Last month, a TSA Behavior Detection Officer (BDO) helped rescue a kidnapped woman as she was trying to pass through a TSA checkpoint at Miami International Airport. (Take a look at the CNN article of the incident here.) I completely understand that this story sounds a little bit like a Jerry Springer episode, but for the sake of explaining how Kinesic clusters build on each other, I am going to write about it as if it was a legit kidnapping.
What the officers picked up on was her body language that we would put into the “Uncomfortable Cluster” and even though we can assume that many people demonstrate some degree of discomfort as they make their way through the airport checkpoints, the high intensity of these cues made her standout from the baseline, get contacted, and ultimately got her rescued.
This case provides a good example of the need to contact every anomaly we identify. Learning how to profile doesn’t turn you into a mind reader and there could be a number of causes for the victim’s discomfort as she made her way into the TSA checkpoint. We have to contact the anomaly so that we can figure out what is causing the person to react they way they have to their surroundings. There are a number of reasons a person may give off this type of body language in this setting. It could have been nerves at potentially getting searched by the TSA. It could have been that she was smuggling drugs through the checkpoint and was nervous about getting caught. In this case it was that she had been kidnapped and was nervous about what could happen to her if she wasn’t rescued. The contact phase is how we can reduce the risk of “false positives” and clearly identify the cause for the limbic system response.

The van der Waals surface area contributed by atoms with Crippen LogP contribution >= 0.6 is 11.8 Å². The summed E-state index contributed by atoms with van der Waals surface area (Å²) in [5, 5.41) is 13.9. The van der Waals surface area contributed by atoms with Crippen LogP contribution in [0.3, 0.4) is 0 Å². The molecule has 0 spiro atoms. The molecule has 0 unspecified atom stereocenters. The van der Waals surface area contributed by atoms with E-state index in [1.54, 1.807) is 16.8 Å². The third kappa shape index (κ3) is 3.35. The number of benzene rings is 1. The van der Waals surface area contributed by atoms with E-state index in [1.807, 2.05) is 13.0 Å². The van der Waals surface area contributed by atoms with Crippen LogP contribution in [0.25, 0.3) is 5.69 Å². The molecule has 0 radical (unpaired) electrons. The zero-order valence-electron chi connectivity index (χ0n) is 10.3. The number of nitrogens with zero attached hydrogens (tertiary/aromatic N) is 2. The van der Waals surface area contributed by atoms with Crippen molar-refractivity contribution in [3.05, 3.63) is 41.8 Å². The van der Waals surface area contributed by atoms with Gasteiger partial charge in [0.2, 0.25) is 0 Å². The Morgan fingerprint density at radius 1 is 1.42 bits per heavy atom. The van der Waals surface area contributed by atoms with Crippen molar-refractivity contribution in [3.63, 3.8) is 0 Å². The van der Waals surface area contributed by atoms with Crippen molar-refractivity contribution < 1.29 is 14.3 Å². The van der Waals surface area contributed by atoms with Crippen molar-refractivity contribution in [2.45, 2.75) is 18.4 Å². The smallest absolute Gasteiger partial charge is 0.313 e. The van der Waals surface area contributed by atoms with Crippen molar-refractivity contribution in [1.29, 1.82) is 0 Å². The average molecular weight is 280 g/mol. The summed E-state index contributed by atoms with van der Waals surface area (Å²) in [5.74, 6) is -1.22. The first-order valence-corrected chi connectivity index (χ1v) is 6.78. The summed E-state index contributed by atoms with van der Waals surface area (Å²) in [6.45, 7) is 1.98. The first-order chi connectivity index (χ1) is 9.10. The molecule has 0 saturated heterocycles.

This is how the clusters begin to build on each other. By combining the Uncomfortable cluster with the Interested cluster, an observer can further identify the cause for the discomfort. In the article, you would have read that the TSA cited the victim’s discomfort with the people she was travelling with as one of the causes for her getting contacted. Obviously I wasn’t there to witness this, but I would assume this was an observation made during the questioning of the victim as she betrayed her affiliation with the kidnappers by showing that her attention was not solely on the TSA officer doing the questioning, but split between the TSA and her kidnappers. This could have been picked up by identifying continuous glances back towards the kidnappers and even potentially turning of her body in their direction. She would have been doing this to further assess the situation and determine the ramifications for telling the TSA what was happening, but would have given an observer the ability to figure out the cause for her intense discomfort.
The other “Interest” that could have alerted the TSA agents to the reason for the girl’s discomfort could have been in the kidnappers intense interest in the girl during her questioning. If they were concerned about getting turned in, they may have shown a high degree of interest as they were trying to assess the situation and figure out how they would need to react.
Even though I’ve made some assumptions about the behavior of the girl and the kidnappers in this situation, being able to apply the Interested vs. Uninterested cluster to the other four (Dominant vs. Submissive and Uncomfortable vs. Comfortable) can help identify the cause behind the behavior you are observing. If you contact a person while you are on patrol, either overseas or here in the states, and identify behavior that is a response to stress, ask yourself what the cause for that behavior may be. If the suspect’s interest is solely focused on you, it may be you that is causing the response, and they may perceive you as the threat. If their attention is divided between you and the crowd of people watching, it may not be you, but what will happen to them by a person in the crowd if they are seen as cooperating with the authorities. Taking this observation into account can help ensure that you get the most complete information out of each contact.